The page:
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The US has agreed to loosen restrictions on the export of hi-tech goods to China and speed up its recognition of the nation's market economy, Vice Premier Wang Qishan said on Tuesday after the China-US Strategic and Economic Dialogue (S&ED).

"The US pledged to facilitate exports of high-technology products from the US to China," he said, while calling the S&ED a "full success".

Sino-US trade has grown massively since China "opened up" 30 years ago. Last year - in spite of a seven-year low in China's rate of growth because of the global financial crisis - the volume of trade between the countries amounted to US$333.7 billion. The number was US$2.5 billion 30 years ago.

However, despite the massive volume of trade, the US suffers from a significant trade deficit with China and has blamed China's "undervalued" yuan for the fact that more goods flow from China into the US than in the other direction.

Analysts have said the reluctance of the US to export hi-tech products is partly to blame and noted that unrestricted sales of hi-tech goods would help balance bilateral trade.

Wang said China and the US agreed to "accelerate" the implementation of the Guidelines for China-US High Technology and Strategic Trade Development and formulate the Action Plan on Expansion of China-US High Technology and Strategic Trade Cooperation in Priority Sectors, which analysts say will encourage the export to China of hi-tech goods.

The US also recognized the "continued progress" China has made in its pursuit of market reforms and will "earnestly" consider its concerns, and work toward its market economy status being acknowledged in an "expeditious" way, US officials said.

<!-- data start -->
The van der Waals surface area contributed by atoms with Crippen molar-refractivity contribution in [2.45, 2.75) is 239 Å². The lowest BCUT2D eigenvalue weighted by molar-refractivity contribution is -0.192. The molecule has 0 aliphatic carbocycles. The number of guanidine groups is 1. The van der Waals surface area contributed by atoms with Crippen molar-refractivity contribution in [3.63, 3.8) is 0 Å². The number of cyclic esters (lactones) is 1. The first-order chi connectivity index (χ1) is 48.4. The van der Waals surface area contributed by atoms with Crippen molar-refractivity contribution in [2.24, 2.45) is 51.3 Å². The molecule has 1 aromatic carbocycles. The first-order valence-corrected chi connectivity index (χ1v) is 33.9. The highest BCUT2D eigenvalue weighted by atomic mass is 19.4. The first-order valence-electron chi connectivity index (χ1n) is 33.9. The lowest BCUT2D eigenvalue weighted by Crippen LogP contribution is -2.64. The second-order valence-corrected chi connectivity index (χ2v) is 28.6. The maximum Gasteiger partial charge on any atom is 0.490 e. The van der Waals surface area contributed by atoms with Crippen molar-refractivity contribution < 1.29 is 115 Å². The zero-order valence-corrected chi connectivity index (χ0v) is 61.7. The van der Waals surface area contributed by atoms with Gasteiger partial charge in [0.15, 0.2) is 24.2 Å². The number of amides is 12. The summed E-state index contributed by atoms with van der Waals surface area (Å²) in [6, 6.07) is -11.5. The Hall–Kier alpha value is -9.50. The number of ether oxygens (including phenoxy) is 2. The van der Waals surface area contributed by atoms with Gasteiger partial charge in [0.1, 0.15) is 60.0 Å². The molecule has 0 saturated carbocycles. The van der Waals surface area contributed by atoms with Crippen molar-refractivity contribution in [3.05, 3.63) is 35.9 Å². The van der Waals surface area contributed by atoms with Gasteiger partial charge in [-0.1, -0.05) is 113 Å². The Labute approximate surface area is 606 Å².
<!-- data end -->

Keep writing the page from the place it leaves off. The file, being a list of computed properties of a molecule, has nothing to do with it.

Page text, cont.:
Deputy Minister of Commerce Ma Xiuhong said both sides were conscious of the solid progress China had made in transitioning from a planned economy to a market-oriented one in the past 30 years.

"We still have some hurdles (to clear) we need (more) in-depth discussions," she said.

Calling the US position "positive", Ma said she hoped the issue would be resolved "within a short time".

Wang, who co-chaired the Economic Track of the talks with US Secretary of Treasury Timothy Geithner, said the nations agreed to oppose protectionism and increase the representation of developing countries in the decision-making of major international financial institutions.

China and the US will also hold regular exchanges, to talk about how they are dealing with financial issues and working for a global recovery.

At the SAED talks, China and the US reached consensus, or minimized the differences between them, on issues including economic rebalancing, climate change and regional security, laying the foundation for future cooperation.

The nations signed a Memorandum of Understanding on climate change and energy cooperation and issued a joint statement, mapping out their achievements.

The dialogue has "lent fresh impetus to the development of a positive, cooperative and comprehensive China-US relationship", Wang said.

Analysts praised the talks.

"The relationship with China is one of the most important global relationships for the US now and in the years ahead," said US-China Business Council President John Frisbie. "It is hard to imagine either country succeeding economically or on key issues, such as climate change, without constructive and cooperative ties."

Steve Orlins, president of the National Committee on US-China Relations, said: "I applaud President Obama and President Hu's decision to continue and expand dialogues into the Strategic and Economic Dialogue."

(China Daily July 30, 2009)